Startling new statistics show domestic burglaries soared by 12 per cent last year – despite an overall fall in crime.
Official data, published by the Office for National Statistics yesterday, show crime in the county was down three per cent last year.
Police have cautiously welcomed a fall in crime but warned the figures only account for a fraction of the force’s work.
Lancashire Police’s assistant chief constable Mark Bates said: “The true picture for us in Lancashire is that the vast majority of officer time is spent on helping the most vulnerable, usually children and the elderly, and preventing harm.
“We also deal with many mental health-related incidents which make up around a quarter of the calls that we take.
“It is these types of incidents and issues that could potentially result in a crime further down the line that are not recorded or easily quantifiable, however, they do take up a great amount of police officer and staff time and resources.”
The figures show there was crime recorded for every 16 people living in Lancashire between April 2014 and March this year.
The total number of recorded offences in the county last year was 92,646, down from 95,372 the year before.
Preston also saw crime fall by three per cent, from 11,310 to 11,001.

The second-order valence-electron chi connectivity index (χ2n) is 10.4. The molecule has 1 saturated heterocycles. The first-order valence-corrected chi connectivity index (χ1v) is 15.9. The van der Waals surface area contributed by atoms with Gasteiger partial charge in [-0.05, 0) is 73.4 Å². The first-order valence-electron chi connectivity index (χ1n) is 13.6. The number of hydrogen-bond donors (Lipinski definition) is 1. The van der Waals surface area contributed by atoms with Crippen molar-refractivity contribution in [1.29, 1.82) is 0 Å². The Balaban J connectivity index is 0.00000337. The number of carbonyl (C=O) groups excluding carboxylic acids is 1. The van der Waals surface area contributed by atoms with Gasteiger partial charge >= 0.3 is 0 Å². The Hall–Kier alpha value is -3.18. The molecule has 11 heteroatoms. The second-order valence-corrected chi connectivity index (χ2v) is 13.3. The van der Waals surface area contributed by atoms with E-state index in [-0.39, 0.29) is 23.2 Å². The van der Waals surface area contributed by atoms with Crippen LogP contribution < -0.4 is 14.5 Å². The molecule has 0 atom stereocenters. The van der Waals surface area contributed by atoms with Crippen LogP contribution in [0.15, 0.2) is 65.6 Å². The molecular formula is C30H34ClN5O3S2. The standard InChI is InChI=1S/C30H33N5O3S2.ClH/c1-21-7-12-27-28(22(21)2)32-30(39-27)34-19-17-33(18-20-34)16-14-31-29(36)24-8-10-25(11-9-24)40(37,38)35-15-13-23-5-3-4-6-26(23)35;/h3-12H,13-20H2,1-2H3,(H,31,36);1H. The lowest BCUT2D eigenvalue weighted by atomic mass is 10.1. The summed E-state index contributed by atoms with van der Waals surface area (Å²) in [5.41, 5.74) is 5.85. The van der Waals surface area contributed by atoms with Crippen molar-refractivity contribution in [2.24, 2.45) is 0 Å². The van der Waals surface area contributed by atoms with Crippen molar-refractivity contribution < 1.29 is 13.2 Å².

Domestic burglary was up 18 per cent in the city, with an extra 95 offences recorded last year.
However total theft offences were down five per cent to 5,283.
Crime in Chorley fell 1.3 per cent, from 5,363 to 5,295. Theft offences were down two per cent – 50 fewer crimes than the year before – despite a minor rise in domestic burglaries.
In South Ribble the total number of offences rose by three to 4,493. That included a 21 per cent increase in sexual offences, which rose to 103 for the year.
Overall, burglary in the borough was up 17 per cent – or 84 offences – with domestic offences increasing from 177 to 199.
However criminal damage and arson fell by 12 per cent to 812.
Clive Grunshaw, Lancashire’s Police and Crime Commissioner, said: “The reduction in crime this year is obviously good news and shows a good picture for Lancashire.
“While I welcome this, there are clearly some areas where there has been an increase and this is worrying.”
He said the increased demand placed on officers is particularly concerning in light of “continuing financial pressures” as savage cuts to the police budget have left the force needing to make £100m in savings by 2021.
He added: “Tackling crime is one of my key priorities, but this only represents a small part of what officers do.”